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Judging Others Who Hold Opposite Beliefs: The Development of Belief-Discrepancy Reasoning
Robert D. Enright and Daniel K. Lapsley
Vol. 52, No. 3 (Sep., 1981), pp. 1053-1063
Stable URL: http://www.jstor.org/stable/1129111
Page Count: 11
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Subjects' judgments of intolerance toward disagreeing others were examined developmentally in 3 studies. A developmental progression emerged as follows: level 0 = failure to understand that one can judge another's beliefs in relation to the self's, level 1 = rejecting others who disagree with the self, level 2 = tolerance toward disagreeing others, and level 3 = a willingness with more knowledge of the other's beliefs to judge the other in relation to his or her beliefs. In study 1, the belief-discrepancy construct was explored through an open-ended, clinical interview with third, seventh, and twelfth graders. In study 2 an objective measure of the construct was related significantly to moral judgment in samples of ninth and twelfth graders, college students, and adults. In study 3, a different objective measure of the belief-discrepancy construct was significantly related to Piagetian logical reasoning in first, fourth, seventh, and tenth graders and college students. The evidence suggests that intolerance may be a lower level of reasoning in a social cognitive developmental progression.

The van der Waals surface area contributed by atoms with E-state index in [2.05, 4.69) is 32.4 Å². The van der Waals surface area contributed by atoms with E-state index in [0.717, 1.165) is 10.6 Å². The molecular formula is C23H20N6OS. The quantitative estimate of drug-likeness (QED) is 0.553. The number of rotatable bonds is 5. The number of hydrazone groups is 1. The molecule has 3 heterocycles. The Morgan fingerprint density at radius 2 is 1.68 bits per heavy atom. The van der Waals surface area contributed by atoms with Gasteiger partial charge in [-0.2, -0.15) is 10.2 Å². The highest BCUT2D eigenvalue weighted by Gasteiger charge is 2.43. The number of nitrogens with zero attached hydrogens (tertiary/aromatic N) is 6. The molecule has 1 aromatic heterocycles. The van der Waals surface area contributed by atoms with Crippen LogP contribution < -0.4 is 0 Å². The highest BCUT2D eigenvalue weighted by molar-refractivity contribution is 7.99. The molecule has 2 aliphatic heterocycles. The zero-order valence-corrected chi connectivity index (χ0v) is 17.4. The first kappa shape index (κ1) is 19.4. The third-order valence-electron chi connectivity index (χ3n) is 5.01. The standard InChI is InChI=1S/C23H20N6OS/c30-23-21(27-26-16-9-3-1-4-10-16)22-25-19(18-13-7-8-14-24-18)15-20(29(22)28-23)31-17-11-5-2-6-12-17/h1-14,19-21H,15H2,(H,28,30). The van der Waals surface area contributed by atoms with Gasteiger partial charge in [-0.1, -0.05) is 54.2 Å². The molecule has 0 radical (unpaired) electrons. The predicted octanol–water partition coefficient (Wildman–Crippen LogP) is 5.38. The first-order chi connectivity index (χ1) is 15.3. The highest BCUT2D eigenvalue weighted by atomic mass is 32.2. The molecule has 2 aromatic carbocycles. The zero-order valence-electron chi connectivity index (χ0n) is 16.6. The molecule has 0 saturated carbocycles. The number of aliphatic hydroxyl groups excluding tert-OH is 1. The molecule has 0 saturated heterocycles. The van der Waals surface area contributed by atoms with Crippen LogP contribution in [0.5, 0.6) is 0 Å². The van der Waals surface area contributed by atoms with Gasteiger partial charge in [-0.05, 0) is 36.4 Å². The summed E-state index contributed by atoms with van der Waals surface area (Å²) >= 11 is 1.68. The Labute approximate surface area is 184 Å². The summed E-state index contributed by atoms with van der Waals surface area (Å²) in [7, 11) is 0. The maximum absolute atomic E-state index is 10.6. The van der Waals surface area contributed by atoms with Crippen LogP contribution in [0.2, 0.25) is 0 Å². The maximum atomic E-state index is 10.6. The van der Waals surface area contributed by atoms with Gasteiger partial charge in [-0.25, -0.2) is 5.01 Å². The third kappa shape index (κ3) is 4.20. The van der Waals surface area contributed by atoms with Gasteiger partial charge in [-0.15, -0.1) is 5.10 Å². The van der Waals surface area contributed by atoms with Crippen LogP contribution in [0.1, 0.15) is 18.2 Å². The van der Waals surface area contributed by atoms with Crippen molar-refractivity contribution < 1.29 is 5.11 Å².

Child Development © 1981 Society for Research in Child Development